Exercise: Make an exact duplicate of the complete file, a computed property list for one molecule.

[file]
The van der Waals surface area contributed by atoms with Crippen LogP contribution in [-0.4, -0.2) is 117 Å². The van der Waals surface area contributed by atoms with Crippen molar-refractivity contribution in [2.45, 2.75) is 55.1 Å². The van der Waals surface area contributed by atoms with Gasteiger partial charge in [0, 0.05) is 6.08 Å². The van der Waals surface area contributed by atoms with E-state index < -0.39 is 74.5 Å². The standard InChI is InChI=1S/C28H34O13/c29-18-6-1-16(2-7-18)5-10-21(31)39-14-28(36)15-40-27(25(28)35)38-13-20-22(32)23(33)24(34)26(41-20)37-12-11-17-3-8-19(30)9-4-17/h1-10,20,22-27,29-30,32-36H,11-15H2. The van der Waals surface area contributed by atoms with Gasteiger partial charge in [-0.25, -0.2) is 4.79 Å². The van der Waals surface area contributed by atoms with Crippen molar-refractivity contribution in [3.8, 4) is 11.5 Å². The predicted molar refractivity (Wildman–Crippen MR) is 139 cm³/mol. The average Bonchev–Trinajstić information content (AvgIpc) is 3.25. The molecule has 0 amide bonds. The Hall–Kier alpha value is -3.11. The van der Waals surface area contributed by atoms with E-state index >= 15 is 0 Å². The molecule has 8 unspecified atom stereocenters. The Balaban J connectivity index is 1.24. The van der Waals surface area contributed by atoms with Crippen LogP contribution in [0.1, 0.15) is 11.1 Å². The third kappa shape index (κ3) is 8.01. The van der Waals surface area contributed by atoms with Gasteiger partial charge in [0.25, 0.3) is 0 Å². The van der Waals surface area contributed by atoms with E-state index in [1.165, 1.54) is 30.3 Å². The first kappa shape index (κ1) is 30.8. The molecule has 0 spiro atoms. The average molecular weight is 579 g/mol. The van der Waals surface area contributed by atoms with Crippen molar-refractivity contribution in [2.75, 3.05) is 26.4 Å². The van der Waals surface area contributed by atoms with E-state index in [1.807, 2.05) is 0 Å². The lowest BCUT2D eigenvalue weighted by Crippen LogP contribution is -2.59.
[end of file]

The van der Waals surface area contributed by atoms with Crippen LogP contribution in [-0.4, -0.2) is 117 Å². The van der Waals surface area contributed by atoms with Crippen molar-refractivity contribution in [2.45, 2.75) is 55.1 Å². The van der Waals surface area contributed by atoms with Gasteiger partial charge in [0, 0.05) is 6.08 Å². The van der Waals surface area contributed by atoms with E-state index < -0.39 is 74.5 Å². The standard InChI is InChI=1S/C28H34O13/c29-18-6-1-16(2-7-18)5-10-21(31)39-14-28(36)15-40-27(25(28)35)38-13-20-22(32)23(33)24(34)26(41-20)37-12-11-17-3-8-19(30)9-4-17/h1-10,20,22-27,29-30,32-36H,11-15H2. The van der Waals surface area contributed by atoms with Gasteiger partial charge in [-0.25, -0.2) is 4.79 Å². The van der Waals surface area contributed by atoms with Crippen molar-refractivity contribution in [3.8, 4) is 11.5 Å². The predicted molar refractivity (Wildman–Crippen MR) is 139 cm³/mol. The average Bonchev–Trinajstić information content (AvgIpc) is 3.25. The molecule has 0 amide bonds. The Hall–Kier alpha value is -3.11. The van der Waals surface area contributed by atoms with E-state index >= 15 is 0 Å². The molecule has 8 unspecified atom stereocenters. The Balaban J connectivity index is 1.24. The van der Waals surface area contributed by atoms with Crippen LogP contribution in [0.1, 0.15) is 11.1 Å². The third kappa shape index (κ3) is 8.01. The van der Waals surface area contributed by atoms with Gasteiger partial charge in [0.25, 0.3) is 0 Å². The van der Waals surface area contributed by atoms with E-state index in [1.165, 1.54) is 30.3 Å². The first kappa shape index (κ1) is 30.8. The molecule has 0 spiro atoms. The average molecular weight is 579 g/mol. The van der Waals surface area contributed by atoms with Crippen molar-refractivity contribution in [2.75, 3.05) is 26.4 Å². The van der Waals surface area contributed by atoms with E-state index in [1.807, 2.05) is 0 Å². The lowest BCUT2D eigenvalue weighted by Crippen LogP contribution is -2.59.